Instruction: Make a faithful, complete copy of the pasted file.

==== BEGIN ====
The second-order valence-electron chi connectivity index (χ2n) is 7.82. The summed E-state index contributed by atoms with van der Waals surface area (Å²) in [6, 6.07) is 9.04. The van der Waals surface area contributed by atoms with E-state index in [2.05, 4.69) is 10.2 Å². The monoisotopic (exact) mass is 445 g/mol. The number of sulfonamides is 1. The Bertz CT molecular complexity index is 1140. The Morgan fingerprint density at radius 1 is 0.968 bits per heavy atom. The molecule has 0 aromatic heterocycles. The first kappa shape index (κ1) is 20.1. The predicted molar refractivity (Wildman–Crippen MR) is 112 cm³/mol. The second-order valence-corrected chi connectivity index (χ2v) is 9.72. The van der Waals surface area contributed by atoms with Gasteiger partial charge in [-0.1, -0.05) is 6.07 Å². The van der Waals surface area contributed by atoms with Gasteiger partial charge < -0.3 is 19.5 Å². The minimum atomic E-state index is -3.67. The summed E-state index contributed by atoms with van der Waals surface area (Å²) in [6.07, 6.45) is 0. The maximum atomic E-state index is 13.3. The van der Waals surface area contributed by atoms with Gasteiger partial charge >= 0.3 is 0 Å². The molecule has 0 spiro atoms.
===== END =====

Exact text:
The second-order valence-electron chi connectivity index (χ2n) is 7.82. The summed E-state index contributed by atoms with van der Waals surface area (Å²) in [6, 6.07) is 9.04. The van der Waals surface area contributed by atoms with E-state index in [2.05, 4.69) is 10.2 Å². The monoisotopic (exact) mass is 445 g/mol. The number of sulfonamides is 1. The Bertz CT molecular complexity index is 1140. The Morgan fingerprint density at radius 1 is 0.968 bits per heavy atom. The molecule has 0 aromatic heterocycles. The first kappa shape index (κ1) is 20.1. The predicted molar refractivity (Wildman–Crippen MR) is 112 cm³/mol. The second-order valence-corrected chi connectivity index (χ2v) is 9.72. The van der Waals surface area contributed by atoms with Gasteiger partial charge in [-0.1, -0.05) is 6.07 Å². The van der Waals surface area contributed by atoms with Gasteiger partial charge < -0.3 is 19.5 Å². The minimum atomic E-state index is -3.67. The summed E-state index contributed by atoms with van der Waals surface area (Å²) in [6.07, 6.45) is 0. The maximum atomic E-state index is 13.3. The van der Waals surface area contributed by atoms with Gasteiger partial charge >= 0.3 is 0 Å². The molecule has 0 spiro atoms.